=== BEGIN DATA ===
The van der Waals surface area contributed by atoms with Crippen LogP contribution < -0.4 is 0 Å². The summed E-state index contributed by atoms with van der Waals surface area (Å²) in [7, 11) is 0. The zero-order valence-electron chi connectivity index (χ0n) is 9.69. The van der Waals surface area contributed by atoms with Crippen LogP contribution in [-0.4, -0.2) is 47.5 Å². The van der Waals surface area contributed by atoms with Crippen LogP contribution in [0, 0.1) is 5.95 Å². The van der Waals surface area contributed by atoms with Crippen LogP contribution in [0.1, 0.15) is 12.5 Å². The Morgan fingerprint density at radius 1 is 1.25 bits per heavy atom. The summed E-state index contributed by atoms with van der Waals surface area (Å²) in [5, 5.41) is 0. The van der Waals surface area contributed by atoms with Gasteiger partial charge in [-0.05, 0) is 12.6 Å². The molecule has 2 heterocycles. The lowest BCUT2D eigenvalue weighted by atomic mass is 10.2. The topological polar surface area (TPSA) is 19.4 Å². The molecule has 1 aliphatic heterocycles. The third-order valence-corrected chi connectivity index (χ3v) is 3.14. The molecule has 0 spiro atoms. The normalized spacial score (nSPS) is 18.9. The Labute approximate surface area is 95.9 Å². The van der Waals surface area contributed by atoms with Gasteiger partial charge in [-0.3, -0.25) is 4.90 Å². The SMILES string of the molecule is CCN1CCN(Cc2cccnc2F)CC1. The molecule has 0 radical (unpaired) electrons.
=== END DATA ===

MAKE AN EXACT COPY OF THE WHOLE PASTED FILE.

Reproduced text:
The van der Waals surface area contributed by atoms with Crippen LogP contribution < -0.4 is 0 Å². The summed E-state index contributed by atoms with van der Waals surface area (Å²) in [7, 11) is 0. The zero-order valence-electron chi connectivity index (χ0n) is 9.69. The van der Waals surface area contributed by atoms with Crippen LogP contribution in [-0.4, -0.2) is 47.5 Å². The van der Waals surface area contributed by atoms with Crippen LogP contribution in [0, 0.1) is 5.95 Å². The van der Waals surface area contributed by atoms with Crippen LogP contribution in [0.1, 0.15) is 12.5 Å². The Morgan fingerprint density at radius 1 is 1.25 bits per heavy atom. The summed E-state index contributed by atoms with van der Waals surface area (Å²) in [5, 5.41) is 0. The van der Waals surface area contributed by atoms with Gasteiger partial charge in [-0.05, 0) is 12.6 Å². The molecule has 2 heterocycles. The lowest BCUT2D eigenvalue weighted by atomic mass is 10.2. The topological polar surface area (TPSA) is 19.4 Å². The molecule has 1 aliphatic heterocycles. The third-order valence-corrected chi connectivity index (χ3v) is 3.14. The molecule has 0 spiro atoms. The normalized spacial score (nSPS) is 18.9. The Labute approximate surface area is 95.9 Å². The van der Waals surface area contributed by atoms with Gasteiger partial charge in [-0.3, -0.25) is 4.90 Å². The SMILES string of the molecule is CCN1CCN(Cc2cccnc2F)CC1. The molecule has 0 radical (unpaired) electrons.